So, you’ve got a great idea for a business and you’re ready to take the road less traveled by becoming an entrepreneur. Congratulations!

While becoming a business owner is exciting, having a road map for your journey is critical. If you need a business loan, often it’s required.

Crafting a business plan can be an arduous task, to be sure, but if developed thoroughly, it can be your most powerful tool. Not only will it clearly define the mission, values and goals of your business, it can help you think through each component of your business, help you secure funding and help you strategize future growth.

In a study conducted by Palo Alto Software, of the almost 2,800 respondents surveyed, 995 indicated that they had completed a business plan. Of those, 64% were able to grow their businesses, compared with 43% of those who didn’t create a plan. Those who had a plan were more likely to obtain funding for their business.

Business plans come in many different formats and can be as short as one page, but the fundamental components of any plan should include:

■ A summary and description of your business

■ A market analysis

■ Financial projections

■ A description of your organization and its management structure

■ A sales strategy

■ The dollar amount required to make your business viable, if you are applying for funding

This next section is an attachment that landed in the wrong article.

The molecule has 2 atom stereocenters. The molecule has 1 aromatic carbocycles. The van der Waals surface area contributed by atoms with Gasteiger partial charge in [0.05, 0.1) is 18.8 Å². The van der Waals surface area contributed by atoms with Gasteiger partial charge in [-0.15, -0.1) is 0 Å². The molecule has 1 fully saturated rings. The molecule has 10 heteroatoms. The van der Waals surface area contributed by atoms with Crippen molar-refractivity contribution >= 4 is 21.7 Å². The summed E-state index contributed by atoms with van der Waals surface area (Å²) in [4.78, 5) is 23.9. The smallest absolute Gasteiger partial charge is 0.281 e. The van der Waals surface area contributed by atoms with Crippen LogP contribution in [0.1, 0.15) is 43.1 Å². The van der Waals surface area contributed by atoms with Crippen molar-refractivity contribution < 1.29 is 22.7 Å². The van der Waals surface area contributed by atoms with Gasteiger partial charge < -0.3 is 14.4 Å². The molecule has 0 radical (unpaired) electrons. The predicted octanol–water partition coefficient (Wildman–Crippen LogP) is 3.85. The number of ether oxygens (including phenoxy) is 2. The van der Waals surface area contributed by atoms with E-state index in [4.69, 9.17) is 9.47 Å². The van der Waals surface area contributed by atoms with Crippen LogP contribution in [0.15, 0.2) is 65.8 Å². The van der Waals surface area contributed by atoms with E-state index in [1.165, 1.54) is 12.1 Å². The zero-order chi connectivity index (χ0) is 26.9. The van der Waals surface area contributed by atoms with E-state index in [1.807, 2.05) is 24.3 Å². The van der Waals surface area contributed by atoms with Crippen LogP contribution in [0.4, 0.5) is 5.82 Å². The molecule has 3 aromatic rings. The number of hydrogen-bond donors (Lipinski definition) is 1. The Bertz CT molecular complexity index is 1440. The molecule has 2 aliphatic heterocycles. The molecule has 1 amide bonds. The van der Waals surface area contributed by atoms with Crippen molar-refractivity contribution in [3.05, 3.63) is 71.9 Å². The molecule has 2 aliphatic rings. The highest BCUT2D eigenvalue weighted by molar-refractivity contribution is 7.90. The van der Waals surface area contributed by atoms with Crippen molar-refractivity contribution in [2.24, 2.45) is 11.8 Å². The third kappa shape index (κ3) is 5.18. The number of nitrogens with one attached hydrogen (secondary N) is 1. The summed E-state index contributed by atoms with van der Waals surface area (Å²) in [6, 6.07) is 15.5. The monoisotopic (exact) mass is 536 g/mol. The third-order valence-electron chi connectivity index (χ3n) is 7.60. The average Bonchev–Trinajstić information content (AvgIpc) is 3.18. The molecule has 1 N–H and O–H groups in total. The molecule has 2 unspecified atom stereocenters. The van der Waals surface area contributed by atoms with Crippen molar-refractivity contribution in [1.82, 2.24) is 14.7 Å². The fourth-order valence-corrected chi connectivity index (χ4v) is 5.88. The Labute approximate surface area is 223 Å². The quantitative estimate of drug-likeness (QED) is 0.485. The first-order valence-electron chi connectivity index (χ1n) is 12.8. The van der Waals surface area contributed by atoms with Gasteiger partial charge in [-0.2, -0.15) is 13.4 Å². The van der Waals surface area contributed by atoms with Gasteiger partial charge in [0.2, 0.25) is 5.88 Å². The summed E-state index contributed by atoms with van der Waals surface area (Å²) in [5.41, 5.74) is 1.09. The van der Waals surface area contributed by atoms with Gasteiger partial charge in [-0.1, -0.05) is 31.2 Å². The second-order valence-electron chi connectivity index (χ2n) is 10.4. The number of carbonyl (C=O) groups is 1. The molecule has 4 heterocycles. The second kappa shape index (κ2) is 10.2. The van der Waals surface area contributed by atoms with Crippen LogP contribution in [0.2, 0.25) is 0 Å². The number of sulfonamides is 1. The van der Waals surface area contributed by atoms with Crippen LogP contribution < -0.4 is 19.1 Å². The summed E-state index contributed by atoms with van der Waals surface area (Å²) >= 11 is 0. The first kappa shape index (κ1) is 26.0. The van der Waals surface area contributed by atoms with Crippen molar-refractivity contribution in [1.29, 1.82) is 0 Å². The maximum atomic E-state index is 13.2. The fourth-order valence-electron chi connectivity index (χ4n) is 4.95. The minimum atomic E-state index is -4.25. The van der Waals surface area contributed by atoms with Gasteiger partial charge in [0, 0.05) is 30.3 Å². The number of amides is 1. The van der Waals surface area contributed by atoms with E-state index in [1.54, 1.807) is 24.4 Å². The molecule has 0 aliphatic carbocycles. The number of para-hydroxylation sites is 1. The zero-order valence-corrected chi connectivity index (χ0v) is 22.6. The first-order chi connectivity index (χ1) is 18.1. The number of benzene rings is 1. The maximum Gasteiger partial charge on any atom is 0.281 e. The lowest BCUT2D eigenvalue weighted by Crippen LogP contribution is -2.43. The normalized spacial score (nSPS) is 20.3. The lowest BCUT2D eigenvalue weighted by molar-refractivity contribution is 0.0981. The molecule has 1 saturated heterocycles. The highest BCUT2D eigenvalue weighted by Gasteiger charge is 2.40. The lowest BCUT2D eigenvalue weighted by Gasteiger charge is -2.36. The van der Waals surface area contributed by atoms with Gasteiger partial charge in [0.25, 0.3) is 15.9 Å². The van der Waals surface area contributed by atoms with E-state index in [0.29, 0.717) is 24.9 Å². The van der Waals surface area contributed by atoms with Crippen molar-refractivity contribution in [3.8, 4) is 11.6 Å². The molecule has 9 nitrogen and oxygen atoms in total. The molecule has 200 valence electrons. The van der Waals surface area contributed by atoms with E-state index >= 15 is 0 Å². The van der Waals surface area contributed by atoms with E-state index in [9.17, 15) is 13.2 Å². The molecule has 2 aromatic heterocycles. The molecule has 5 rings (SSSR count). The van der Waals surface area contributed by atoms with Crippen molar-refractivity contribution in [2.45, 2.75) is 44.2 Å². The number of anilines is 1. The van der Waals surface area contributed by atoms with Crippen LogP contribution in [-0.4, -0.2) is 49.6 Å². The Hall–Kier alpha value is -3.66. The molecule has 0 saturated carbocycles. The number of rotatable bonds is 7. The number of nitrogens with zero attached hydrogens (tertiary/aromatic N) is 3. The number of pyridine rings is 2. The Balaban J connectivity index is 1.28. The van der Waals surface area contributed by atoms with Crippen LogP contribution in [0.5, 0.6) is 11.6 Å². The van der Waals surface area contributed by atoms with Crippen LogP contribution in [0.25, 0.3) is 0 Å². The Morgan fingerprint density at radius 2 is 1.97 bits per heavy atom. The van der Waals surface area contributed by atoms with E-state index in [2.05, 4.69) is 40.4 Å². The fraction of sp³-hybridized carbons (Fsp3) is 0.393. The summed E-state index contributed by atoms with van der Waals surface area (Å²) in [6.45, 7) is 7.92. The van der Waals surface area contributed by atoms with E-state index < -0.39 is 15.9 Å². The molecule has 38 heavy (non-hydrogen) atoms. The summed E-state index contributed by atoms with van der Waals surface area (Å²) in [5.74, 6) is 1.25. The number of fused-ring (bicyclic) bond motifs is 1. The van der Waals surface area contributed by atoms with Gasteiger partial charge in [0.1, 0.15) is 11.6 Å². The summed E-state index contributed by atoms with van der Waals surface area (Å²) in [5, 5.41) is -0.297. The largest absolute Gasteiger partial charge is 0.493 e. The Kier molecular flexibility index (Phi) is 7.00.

■ A SWOT (strengths, weaknesses, opportunities, threats) analysis

If you are interested in developing a plan for your startup or expanding business, there are several resources for you to consider.

SCORE is a network of volunteer entrepreneurship experts who provide free, confidential business mentoring in person or remotely via email, phone and video. SCORE mentors meet with their small business clients on an ongoing basis to provide continued advice and support.

The Small Business Development Center of North Central Texas is a partnership of the U.S. Small Business Administration and North Central Texas College and has several satellite offices throughout the area, including one at the Denton Chamber of Commerce. The SBDC has access to a broad range of customizable resources for the development of a business plan.

For woman-owned businesses, Texas Woman’s University’s Center for Women in Business provides free business advisement services including:

■ Building a business plan

■ Startup assistance

■ Financing

■ Marketing

■ Business expansion

■ Buying or selling a business

■ Certification

The CWB’s professional small business adviser can guide you on every aspect of starting and growing your business. Virtual and in-person appointments are available. The CWB also houses a business resource library containing excellent books about creating a business plan. Books are available for loan up to two weeks.

Though researching and writing a business plan may seem daunting, it is essential to the immediate and future success of your business.

Shannon Mantaro is director of Texas Woman’s University’s Center for Women in Business and can be reached at smantaro@twu.edu. For more information regarding the Center for Women in Business, visit https://twu.edu/center-women-business.

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